How to prove that the equation 5x^4-4x^3-2x+1=0 has one root in the interval (0,1)?
We'll build Rolle's function to prove that the given equation has one root over the range (0,1).
To create Rolle's theorem, we'll have to determine the anti-derivative of the function 5x^4-4x^3-2x+1.
Int (5x^4-4x^3-2x+1)dx = 5x^5/5 - 4x^4/4 - 2x^2/2 + x + C
We'll simplify and we'll get the Rolle's function:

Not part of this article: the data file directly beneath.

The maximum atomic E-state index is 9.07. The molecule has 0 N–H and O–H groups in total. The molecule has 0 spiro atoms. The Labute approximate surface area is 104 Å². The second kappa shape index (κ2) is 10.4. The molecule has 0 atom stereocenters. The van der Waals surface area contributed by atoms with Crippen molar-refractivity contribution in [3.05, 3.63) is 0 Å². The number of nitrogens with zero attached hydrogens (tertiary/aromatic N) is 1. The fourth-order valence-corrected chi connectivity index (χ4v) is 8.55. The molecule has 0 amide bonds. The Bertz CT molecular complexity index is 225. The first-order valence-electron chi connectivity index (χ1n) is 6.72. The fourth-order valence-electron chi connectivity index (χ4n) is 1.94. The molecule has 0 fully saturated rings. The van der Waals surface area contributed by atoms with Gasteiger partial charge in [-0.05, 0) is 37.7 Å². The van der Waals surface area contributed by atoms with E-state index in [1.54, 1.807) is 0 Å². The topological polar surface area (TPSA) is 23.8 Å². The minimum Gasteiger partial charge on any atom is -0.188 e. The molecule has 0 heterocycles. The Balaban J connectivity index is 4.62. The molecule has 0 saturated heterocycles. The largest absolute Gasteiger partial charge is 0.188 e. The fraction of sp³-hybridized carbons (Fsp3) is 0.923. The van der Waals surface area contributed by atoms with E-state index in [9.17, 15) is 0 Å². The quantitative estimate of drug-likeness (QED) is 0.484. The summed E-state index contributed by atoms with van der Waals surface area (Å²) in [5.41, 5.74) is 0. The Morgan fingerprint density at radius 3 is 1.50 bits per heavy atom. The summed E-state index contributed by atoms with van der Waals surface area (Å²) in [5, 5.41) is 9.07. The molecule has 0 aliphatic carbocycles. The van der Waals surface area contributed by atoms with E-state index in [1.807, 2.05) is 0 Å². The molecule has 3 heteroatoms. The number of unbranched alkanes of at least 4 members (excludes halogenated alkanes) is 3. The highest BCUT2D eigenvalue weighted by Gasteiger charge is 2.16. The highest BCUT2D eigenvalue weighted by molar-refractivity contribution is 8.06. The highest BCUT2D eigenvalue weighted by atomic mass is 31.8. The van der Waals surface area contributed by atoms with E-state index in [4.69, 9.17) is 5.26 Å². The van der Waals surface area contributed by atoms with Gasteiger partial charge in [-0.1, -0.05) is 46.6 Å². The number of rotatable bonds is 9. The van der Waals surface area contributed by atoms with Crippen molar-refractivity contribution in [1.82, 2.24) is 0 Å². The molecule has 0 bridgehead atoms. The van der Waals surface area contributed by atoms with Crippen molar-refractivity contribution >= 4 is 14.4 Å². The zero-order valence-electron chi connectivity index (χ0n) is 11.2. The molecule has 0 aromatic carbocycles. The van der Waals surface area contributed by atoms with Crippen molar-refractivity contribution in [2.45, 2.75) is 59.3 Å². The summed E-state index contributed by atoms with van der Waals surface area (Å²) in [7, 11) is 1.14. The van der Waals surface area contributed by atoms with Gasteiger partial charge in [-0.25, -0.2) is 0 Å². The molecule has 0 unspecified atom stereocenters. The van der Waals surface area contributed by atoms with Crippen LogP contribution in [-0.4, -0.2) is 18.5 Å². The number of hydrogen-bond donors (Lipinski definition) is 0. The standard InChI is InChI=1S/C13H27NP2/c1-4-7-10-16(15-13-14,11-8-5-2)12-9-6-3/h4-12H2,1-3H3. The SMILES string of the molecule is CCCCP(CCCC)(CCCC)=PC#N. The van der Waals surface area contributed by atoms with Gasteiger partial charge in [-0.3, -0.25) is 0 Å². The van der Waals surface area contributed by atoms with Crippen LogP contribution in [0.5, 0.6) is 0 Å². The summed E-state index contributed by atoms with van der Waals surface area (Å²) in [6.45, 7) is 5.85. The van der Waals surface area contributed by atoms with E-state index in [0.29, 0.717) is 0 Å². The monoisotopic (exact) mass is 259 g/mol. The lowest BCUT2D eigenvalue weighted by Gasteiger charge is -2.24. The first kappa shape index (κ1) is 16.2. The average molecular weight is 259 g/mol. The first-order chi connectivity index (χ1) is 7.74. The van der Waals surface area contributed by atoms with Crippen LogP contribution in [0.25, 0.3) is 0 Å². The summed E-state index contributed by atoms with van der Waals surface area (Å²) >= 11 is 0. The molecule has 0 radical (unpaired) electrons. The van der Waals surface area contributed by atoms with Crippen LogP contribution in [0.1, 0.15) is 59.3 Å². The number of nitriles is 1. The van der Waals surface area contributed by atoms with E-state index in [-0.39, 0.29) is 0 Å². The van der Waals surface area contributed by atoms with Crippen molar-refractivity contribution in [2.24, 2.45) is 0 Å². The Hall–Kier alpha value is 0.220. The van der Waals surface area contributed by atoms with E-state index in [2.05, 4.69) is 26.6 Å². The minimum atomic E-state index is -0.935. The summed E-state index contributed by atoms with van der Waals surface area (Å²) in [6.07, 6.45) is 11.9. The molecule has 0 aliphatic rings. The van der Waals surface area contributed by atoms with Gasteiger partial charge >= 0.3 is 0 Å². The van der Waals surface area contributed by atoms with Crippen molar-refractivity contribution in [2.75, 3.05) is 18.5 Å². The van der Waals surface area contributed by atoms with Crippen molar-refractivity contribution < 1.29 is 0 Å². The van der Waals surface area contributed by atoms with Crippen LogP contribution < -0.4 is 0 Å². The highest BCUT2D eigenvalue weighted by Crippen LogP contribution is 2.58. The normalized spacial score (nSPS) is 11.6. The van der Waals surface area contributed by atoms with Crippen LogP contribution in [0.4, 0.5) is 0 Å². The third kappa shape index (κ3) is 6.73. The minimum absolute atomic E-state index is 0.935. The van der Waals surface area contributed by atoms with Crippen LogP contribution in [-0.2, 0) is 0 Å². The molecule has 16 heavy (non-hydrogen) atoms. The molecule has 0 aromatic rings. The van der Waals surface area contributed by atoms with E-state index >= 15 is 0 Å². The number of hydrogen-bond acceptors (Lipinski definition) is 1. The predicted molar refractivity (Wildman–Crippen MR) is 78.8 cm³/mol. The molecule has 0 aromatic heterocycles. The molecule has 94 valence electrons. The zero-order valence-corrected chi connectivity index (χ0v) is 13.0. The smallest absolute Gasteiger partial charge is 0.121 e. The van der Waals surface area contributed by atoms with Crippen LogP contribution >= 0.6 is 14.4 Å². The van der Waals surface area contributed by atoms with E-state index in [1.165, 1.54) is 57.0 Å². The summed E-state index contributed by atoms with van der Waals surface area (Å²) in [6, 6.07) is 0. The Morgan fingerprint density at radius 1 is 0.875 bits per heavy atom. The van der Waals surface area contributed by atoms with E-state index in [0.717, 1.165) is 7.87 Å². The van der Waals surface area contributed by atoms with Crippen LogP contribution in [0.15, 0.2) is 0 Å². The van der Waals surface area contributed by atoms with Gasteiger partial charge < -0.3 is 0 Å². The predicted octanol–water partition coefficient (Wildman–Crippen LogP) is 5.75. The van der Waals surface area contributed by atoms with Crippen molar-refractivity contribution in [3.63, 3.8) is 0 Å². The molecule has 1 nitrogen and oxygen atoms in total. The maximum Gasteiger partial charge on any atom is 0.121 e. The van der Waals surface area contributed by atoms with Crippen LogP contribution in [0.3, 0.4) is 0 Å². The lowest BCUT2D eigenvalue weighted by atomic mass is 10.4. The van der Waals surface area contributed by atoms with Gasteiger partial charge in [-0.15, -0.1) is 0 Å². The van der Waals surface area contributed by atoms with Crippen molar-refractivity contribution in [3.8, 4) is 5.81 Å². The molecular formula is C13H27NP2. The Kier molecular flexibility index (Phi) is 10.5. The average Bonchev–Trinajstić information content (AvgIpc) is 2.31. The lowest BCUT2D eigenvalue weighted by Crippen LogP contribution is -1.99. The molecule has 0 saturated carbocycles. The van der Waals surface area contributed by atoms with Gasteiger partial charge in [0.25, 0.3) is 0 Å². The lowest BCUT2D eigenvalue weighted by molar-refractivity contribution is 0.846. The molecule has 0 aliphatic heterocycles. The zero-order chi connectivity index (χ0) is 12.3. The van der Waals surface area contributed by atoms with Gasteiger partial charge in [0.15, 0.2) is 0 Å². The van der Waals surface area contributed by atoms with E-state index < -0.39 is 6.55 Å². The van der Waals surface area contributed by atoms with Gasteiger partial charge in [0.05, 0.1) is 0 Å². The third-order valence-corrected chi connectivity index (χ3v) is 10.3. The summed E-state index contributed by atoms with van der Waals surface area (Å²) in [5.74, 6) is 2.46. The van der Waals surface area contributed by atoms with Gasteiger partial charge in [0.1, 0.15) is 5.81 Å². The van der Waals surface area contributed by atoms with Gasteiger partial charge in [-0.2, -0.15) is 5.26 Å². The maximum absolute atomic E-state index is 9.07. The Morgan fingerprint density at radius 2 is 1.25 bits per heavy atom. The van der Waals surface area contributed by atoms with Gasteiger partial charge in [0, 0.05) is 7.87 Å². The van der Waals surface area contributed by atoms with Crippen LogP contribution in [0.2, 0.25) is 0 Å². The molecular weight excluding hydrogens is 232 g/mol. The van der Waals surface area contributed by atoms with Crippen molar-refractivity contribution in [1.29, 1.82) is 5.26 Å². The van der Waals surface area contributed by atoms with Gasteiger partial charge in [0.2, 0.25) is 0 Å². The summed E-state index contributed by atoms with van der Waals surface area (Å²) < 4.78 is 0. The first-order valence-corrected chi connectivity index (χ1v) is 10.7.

f(x) = x^5 - x^4 - x^2 + x
We'll calculate f(0) = 0
We'll calculate f(1) = 1-1-1+1 = 0
Since the values of the fuction, at the endpoints of interval, are equal: f(0) = f(1) => there is a point "c", that belongs to (0,1), so that f'(c) = 0.
But f'(x) = 5x^4-4x^3-2x+1
Based on Rolle's theorem, there is a root "c", of the equation 5x^4-4x^3-2x+1 = 0, in the interval (0,1).